Traditions Cambodians do with money

I was showing my different currency bills I had in my wallet to a friend, when he asked what kind of traditions we have that involve using money. Thus, this blog post is dedicated to that.

Welcoming a wedding parade

During a wedding, early in the morning (at around 6AM), the groom and the wedding guests do a parade around the bride’s house, and at the end of the parade, as they enter the house, they are given a package that has money inside, as a gift.

Money Tree

P.C. -

P.C. –

FYI, Cambodia uses both Khmer Riel and US dollars. The money tree looks something similar to the picture. During religious ceremonies, Buddhists would make money trees and give them to the monks in the pagoda. They believe this will give them a better next life.

Chance to make a wish come true

In some temples, there is a deep well, without water in it; inside that well, there is another hole that is much smaller. People throw money into the well and if the money falls into the inner hole, it is a sign that they can make a wish and it will come true. It is difficult to make the money fall into that little hole, because we don’t use coins in Cambodia, and thus, paper money is really light and usually flies away from the hole.

Money in clay

Little boy hitting clay

Little boy hitting clay

As a Khmer New Year celebration, clay pot hitting is a must. Inside each clay, there can be powder, candies, money, etc. Participants are blindfolded from a certain distance and after 3 rotations around themselves, they have to wander to where the clay pots are and attempt to hit one. If the clay pot breaks,  whatever falls out will be theirs.

Oily pillar

This is also part of the Khmer New Year celebration. People apply oil to a pillar in the temple, and at the top of that pillar, there is money. If anyone can climb to the top of the oily pillar, they can take the money. I don’t think it is possible in any way to get the money, but I suppose people have fun; I have never tried.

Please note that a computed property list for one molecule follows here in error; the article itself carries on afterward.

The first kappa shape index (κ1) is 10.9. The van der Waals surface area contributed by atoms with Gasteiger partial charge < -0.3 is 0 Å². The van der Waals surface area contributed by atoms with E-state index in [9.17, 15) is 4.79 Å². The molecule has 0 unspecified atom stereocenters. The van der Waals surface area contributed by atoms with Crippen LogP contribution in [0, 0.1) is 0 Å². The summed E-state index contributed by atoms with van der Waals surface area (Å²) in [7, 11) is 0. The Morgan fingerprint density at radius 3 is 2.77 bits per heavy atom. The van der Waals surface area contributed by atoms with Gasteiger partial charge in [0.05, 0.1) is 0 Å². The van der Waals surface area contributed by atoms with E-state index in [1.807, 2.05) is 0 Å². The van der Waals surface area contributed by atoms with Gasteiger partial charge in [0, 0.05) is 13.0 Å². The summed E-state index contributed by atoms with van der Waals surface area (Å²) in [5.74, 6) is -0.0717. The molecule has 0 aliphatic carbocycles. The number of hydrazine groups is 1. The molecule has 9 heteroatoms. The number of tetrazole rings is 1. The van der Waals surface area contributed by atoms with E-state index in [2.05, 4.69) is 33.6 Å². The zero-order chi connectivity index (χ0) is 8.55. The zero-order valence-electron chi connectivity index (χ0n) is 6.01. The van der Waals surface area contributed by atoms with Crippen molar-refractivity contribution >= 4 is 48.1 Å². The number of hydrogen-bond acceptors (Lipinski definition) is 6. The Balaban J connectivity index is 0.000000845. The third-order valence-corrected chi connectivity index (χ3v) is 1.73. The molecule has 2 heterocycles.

Coin in the mouth of the dead

When somebody passes away, a coin is placed on their tongue. The monks would preach to everyone in the funeral that no one can take money with them when they die, not even that coin in their mouth. Thus, people should not be greedy when alive. Instead, they should use money to help the poor. Although Cambodia doesn’t use coins anymore, older people still have coins, and use them as part of the funeral.

Money Origami

Money heart origami

Money heart origami

People like folding money into shapes, especially a heart, and keep it in their wallet. I can’t remember how I got that heart origami shown in the picture (I definitely did not know how to fold that), but I’ve had it in my wallet for at least 5 years. Many people keep it to remind themselves of an event or of someone. However, I keep it simply for wallet decoration.

$2 Lucky money

This is quite a recent tradition and I think we are influenced by people in the United States. People keep $2 bills inside their wallet because they believe it brings them good luck. I also have one inside my wallet, but mainly it’s for my wallet decoration.

What do you think?

Our Correspondent
Cult Cambodia correspondent
Vilayvann -

Born and raised in the debris of the French colony in Cambodia, I grew up to be the least girlish girl or the most manly girl in the world, as described by my friends, just because I never had dolls or those ...

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About this place

Continent: Asia
Capital: Phnom Penh
Population: 14,453,700
Area: 181,040 km2
Currency: Riels
Languages: Khmer

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